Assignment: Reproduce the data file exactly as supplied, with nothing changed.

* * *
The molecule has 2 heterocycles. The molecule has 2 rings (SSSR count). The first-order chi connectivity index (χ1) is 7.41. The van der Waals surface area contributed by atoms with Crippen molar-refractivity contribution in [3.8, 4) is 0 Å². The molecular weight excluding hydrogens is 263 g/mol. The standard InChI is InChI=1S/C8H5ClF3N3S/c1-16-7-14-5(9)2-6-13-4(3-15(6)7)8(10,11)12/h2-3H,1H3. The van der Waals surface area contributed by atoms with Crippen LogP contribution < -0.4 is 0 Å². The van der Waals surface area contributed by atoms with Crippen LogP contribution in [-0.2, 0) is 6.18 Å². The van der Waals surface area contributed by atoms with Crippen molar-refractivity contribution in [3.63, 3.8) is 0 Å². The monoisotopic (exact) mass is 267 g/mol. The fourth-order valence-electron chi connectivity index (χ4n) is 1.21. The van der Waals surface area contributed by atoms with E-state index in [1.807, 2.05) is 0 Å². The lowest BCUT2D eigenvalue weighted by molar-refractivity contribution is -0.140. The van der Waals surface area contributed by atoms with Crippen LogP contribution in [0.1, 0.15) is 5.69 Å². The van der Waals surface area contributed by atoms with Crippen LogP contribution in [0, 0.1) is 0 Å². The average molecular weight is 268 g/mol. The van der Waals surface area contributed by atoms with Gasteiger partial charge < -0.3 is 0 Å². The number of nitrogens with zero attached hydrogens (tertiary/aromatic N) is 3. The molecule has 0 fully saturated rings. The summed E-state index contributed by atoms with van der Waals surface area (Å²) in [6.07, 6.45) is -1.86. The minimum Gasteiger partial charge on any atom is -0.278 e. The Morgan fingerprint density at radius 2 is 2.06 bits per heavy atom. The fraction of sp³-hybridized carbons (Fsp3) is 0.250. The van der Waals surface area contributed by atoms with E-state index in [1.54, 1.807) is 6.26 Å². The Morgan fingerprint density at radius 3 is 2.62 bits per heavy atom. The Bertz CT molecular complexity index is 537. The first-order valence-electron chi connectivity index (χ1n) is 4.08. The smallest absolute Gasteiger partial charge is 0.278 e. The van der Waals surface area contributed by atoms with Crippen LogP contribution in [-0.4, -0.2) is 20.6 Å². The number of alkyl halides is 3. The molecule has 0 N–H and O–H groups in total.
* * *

The molecule has 2 heterocycles. The molecule has 2 rings (SSSR count). The first-order chi connectivity index (χ1) is 7.41. The van der Waals surface area contributed by atoms with Crippen molar-refractivity contribution in [3.8, 4) is 0 Å². The molecular weight excluding hydrogens is 263 g/mol. The standard InChI is InChI=1S/C8H5ClF3N3S/c1-16-7-14-5(9)2-6-13-4(3-15(6)7)8(10,11)12/h2-3H,1H3. The van der Waals surface area contributed by atoms with Crippen LogP contribution < -0.4 is 0 Å². The van der Waals surface area contributed by atoms with Crippen LogP contribution in [-0.2, 0) is 6.18 Å². The van der Waals surface area contributed by atoms with Crippen molar-refractivity contribution in [3.63, 3.8) is 0 Å². The monoisotopic (exact) mass is 267 g/mol. The fourth-order valence-electron chi connectivity index (χ4n) is 1.21. The van der Waals surface area contributed by atoms with E-state index in [1.807, 2.05) is 0 Å². The lowest BCUT2D eigenvalue weighted by molar-refractivity contribution is -0.140. The van der Waals surface area contributed by atoms with Crippen LogP contribution in [0.1, 0.15) is 5.69 Å². The van der Waals surface area contributed by atoms with Crippen LogP contribution in [0, 0.1) is 0 Å². The average molecular weight is 268 g/mol. The van der Waals surface area contributed by atoms with Gasteiger partial charge < -0.3 is 0 Å². The number of nitrogens with zero attached hydrogens (tertiary/aromatic N) is 3. The molecule has 0 fully saturated rings. The summed E-state index contributed by atoms with van der Waals surface area (Å²) in [6.07, 6.45) is -1.86. The minimum Gasteiger partial charge on any atom is -0.278 e. The Morgan fingerprint density at radius 2 is 2.06 bits per heavy atom. The fraction of sp³-hybridized carbons (Fsp3) is 0.250. The van der Waals surface area contributed by atoms with E-state index in [1.54, 1.807) is 6.26 Å². The Morgan fingerprint density at radius 3 is 2.62 bits per heavy atom. The Bertz CT molecular complexity index is 537. The first-order valence-electron chi connectivity index (χ1n) is 4.08. The smallest absolute Gasteiger partial charge is 0.278 e. The van der Waals surface area contributed by atoms with Crippen LogP contribution in [-0.4, -0.2) is 20.6 Å². The number of alkyl halides is 3. The molecule has 0 N–H and O–H groups in total.